Preparing a Kit for Pets
Your pets are important members of your family. They each have special needs. They need you to plan for them. Planning to care for your pets is simple if you take the time to work out a few details. The results can bring warmth and companionship to your family for years to come.
Evacuating With Your PetThink about where you will go with your pet and how you will get there if you have to leave home during an emergency. Plan to shelter your pet at a kennel or with friends or relatives outside the area. Also, make a list of boarding facilities and veterinary offices outside your "immediate area" that might be able to shelter animals in emergencies as well as a list of hotels or motels that are currently or will be pet-friendly during an emergency. In planning for an emergency, follow these important steps:
- Arrange for family or friends outside of the affected area to shelter
- Identify animal-friendly hotels/motels outside of the affected area.
- Talk with your local veterinarian, boarding kennel, or grooming
facility to see if they can offer safe shelter for your pet during
- Practice your departure plans to familiarize your pet with the process
and increase his/her comfort level.
- Know your pet’s hiding places so you can easily find him/her
during an emergency.
- Keep in mind a stressed pet may behave differently than normal and
his/her aggression level may increase. Use a muzzle to prevent bites.
Also be advised that panicked pets may try to flee.
- Create a Go Bag for your pet or service animal – a collection of items your pet may need in case of an evacuation. Discuss your pet’s Go Bag with your local veterinarian to see if there are any special items that you should include.
If You Are Unable to Get Home to Your PetSome emergencies may prevent you from returning home. In planning for such emergencies:
- Identify a trusted friend, neighbor, or dog-walker to care for your
pet in your absence. This person should have a set of your house keys,
be familiar with your home and pet, know your emergency plan, and
have your contact information.
- Put stickers on the main entrances to your home to alert rescue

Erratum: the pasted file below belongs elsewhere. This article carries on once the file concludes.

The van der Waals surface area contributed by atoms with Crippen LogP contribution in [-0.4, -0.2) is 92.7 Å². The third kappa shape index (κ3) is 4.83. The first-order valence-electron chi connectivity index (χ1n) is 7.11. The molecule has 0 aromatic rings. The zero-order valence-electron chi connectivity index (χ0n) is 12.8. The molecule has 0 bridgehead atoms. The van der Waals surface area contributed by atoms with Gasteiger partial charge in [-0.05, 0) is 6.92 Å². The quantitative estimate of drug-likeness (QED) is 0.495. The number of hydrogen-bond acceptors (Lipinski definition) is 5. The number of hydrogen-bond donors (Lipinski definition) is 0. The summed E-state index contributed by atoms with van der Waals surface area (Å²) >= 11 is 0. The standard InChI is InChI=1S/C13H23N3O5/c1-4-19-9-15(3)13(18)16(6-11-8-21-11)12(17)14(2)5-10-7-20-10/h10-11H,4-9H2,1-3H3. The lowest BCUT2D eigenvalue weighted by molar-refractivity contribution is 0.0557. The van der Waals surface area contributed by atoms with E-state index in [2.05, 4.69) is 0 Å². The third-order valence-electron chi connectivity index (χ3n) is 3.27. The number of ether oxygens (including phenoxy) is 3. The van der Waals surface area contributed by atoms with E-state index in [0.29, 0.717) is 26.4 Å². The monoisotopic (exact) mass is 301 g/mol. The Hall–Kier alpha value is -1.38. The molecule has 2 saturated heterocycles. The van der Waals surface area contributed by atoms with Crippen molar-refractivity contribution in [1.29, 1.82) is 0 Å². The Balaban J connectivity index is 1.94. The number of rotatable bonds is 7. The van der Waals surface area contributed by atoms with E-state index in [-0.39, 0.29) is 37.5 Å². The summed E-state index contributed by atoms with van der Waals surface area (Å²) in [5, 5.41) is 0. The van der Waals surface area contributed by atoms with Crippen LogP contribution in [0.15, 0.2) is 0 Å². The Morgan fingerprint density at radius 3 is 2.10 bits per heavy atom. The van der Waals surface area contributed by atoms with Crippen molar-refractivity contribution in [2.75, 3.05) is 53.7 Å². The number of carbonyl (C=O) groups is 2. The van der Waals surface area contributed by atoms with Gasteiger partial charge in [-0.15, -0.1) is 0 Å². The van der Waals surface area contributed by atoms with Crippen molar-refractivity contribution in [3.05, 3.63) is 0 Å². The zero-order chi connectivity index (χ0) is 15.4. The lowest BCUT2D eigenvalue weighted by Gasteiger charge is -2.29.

workers of the number and types of pets inside. Update the information
on the stickers every six months. Free Rescue Alert stickers can be
ordered from the ASPCA.
- Keep a collar/harness, leash, and your pet’s Go Bag in a place where it can be easily found.
Leaving Your Pet at HomeIf you have no choice but to leave your pet at home:
- Never leave your pet outside during an emergency.
- Leave a minimum three-day supply of food and water. Consider using
a large capacity self-feeder and water dispenser.
- Consult with your veterinarian to develop a plan for your pet’s
- Remember to make sure all doors and windows are secure so your pet
- Place a Rescue Alert sticker on the main entrances of your home to alert rescue workers that there are pets inside.
- Dogs and cats should wear a collar or harness, rabies tag, and identification
tag at all times.
- Identification tags should include your name, address, and phone
number, and the phone number of an emergency contact. Dogs should
also wear a license.
- Talk to your veterinarian about micro-chipping your pet. A properly
registered microchip enables positive identification of your pet if
you and your pet are separated.
- Current color photo of your pet (in the event it becomes lost).
After an Emergency
- Following an emergency, be extra careful when letting your pet loose
outdoors and be sure your pet wears an identification tag.
- Familiar scents and landmarks may have been altered, which may
cause your pet to become confused or lost.
- In addition, beware of other dangers after a disaster, such as downed power lines and debris created by strong winds or rain.
For more information, see "Animal Safety – Pets and Disaster: Be Prepared" from the American Red Cross as well as visit the Arizona Humane Society at www.azhumane.org
Click here to download a Pet
Safety Checklist to help you get started in your emergency preparedness